'Torn in two' was a good thing
March 21, 2011
by Rev. David R. Erbel, St. Peter Ev. Lutheran Church, Lester Prairie

If you have ever had the opportunity to fly in a large commercial airplane – or if you have seen pictures of the interior of such an airplane – you know that there is a curtain that separates the first class from the coach section.

When you attend a play, there is a curtain which separates the audience from the stage until the actors are ready to perform.

During this season of Lent, Matthew 27:50-51 tells us of an event where a large curtain was torn in two. It reads: “And when Jesus had cried out again in a loud voice, he gave up his spirit. And behold, the curtain of the temple was torn in two, from top to bottom. And the earth shook, and the rocks were split.”

Not everyone was at Calvary for Jesus’ crucifixion, but many people near the temple knew what was going on there. Darkness had fallen over the whole land. And, the immovable temple curtain was torn in two.

This double curtain, being the width of the interior of the temple of worship, was very large – about 60 feet high and 6 inches thick. The temple curtain was well anchored – and if it ever fell down, it most certainly would be put up again.

But it doesn’t fall down, and it cannot be put up again. The temple curtain is torn in two, and rendered useless.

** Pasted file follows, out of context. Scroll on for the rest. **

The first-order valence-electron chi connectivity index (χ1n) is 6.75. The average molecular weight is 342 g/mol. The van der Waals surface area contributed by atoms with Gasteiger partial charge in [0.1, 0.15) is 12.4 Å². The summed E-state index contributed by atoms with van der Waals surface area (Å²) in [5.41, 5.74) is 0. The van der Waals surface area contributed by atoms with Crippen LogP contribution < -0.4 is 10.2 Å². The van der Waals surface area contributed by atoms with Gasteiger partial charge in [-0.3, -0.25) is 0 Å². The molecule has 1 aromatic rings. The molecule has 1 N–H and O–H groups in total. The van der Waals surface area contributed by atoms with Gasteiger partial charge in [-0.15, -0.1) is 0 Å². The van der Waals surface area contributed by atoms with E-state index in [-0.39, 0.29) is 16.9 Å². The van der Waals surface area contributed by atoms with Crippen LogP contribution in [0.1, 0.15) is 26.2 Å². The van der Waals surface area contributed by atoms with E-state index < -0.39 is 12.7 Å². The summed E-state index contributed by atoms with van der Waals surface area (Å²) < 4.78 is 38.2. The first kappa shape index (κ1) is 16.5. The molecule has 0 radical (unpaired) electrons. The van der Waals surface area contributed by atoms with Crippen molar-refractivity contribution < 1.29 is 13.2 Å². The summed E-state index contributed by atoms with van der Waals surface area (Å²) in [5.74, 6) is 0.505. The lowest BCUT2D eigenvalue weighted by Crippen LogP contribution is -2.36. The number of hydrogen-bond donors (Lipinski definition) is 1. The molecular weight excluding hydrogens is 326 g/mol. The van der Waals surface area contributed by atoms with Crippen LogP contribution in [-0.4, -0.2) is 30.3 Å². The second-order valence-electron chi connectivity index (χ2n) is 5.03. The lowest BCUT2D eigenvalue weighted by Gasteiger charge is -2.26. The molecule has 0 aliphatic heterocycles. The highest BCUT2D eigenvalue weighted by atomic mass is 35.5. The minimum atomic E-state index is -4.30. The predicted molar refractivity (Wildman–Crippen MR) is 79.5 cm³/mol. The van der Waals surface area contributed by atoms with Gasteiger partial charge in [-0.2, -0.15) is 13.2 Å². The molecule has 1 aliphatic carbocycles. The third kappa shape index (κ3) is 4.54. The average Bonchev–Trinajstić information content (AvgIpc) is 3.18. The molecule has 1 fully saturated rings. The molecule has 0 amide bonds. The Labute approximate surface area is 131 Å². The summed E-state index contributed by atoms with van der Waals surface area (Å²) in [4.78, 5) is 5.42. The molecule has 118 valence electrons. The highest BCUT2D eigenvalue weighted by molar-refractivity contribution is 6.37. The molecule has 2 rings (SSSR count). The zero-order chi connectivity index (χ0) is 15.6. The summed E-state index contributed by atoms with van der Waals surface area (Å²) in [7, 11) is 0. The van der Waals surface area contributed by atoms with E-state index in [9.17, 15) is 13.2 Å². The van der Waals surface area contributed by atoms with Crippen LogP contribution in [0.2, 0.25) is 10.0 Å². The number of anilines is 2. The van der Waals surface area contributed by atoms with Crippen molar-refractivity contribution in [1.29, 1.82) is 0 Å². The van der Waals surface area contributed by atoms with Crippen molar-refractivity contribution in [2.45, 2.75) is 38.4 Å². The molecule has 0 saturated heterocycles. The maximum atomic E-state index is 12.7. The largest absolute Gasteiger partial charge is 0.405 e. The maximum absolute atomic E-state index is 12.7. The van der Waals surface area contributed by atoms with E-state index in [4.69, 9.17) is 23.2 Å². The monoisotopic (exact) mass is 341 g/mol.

This temple curtain had formed a separation that reminded the people of their sin. Isaiah 59:2 reads: “your iniquities have made a separation between you and your God, and your sins have hidden God’s face from you.” The curtain separated the people in their sins from God.

To have sins forgiven, people on the outside of the curtain would bring perfect animals, without blemish, for the priest to sacrifice. Their sins were symbolically transferred to the animal, which was then sacrificed. This “curtain of separation” meant that the people had no direct access to God.

The moment Christ died, all separation ended. The tearing of the temple curtain is symbolic of Christ Himself being the only way to God. Now, Christ is our high priest – and as believers in His forgiving our sins, and of His resurrection, we can now enter the Holy of Holies through Him. Jesus is the perfect and final sacrifice for sin.

In the Bible, Hebrews 10:19-22 tells of the access to God that we are now privileged to enjoy through Jesus Christ. It reads: “Brothers, since we have confidence to enter the holy places by the blood of Jesus, by the new and living way that He opened up for us through the “curtain,” that is, through His flesh, and since we have a great priest over the house of God, let us draw near with a true heart in full assurance of faith, with our hearts sprinkled clean from an evil conscience and our bodies washed with pure water.”

Are there some “curtains” in your life that are separating you from the Holiness of God? “Curtains of separation” come in many forms – they may be addictions, abuses, covetous relationships, material idols, and other sins. What is your “curtain of separation”?

The temple curtain was a constant reminder that sin renders humanity unfit for the presence of God. Jesus Christ, through his death and resurrection, has removed the barriers between God and man. Now, we may approach him with confidence and boldness.

So where can you go when the dangers of a “curtain of separation” are in your life? There is really only one place. Jesus Christ came for the sole purpose of forgiving you your sins and giving you access to God.

During this Lenten season, as you prepare to celebrate the resurrection on Easter, may you seek the Holiness of God.

Be glad . . . rejoice.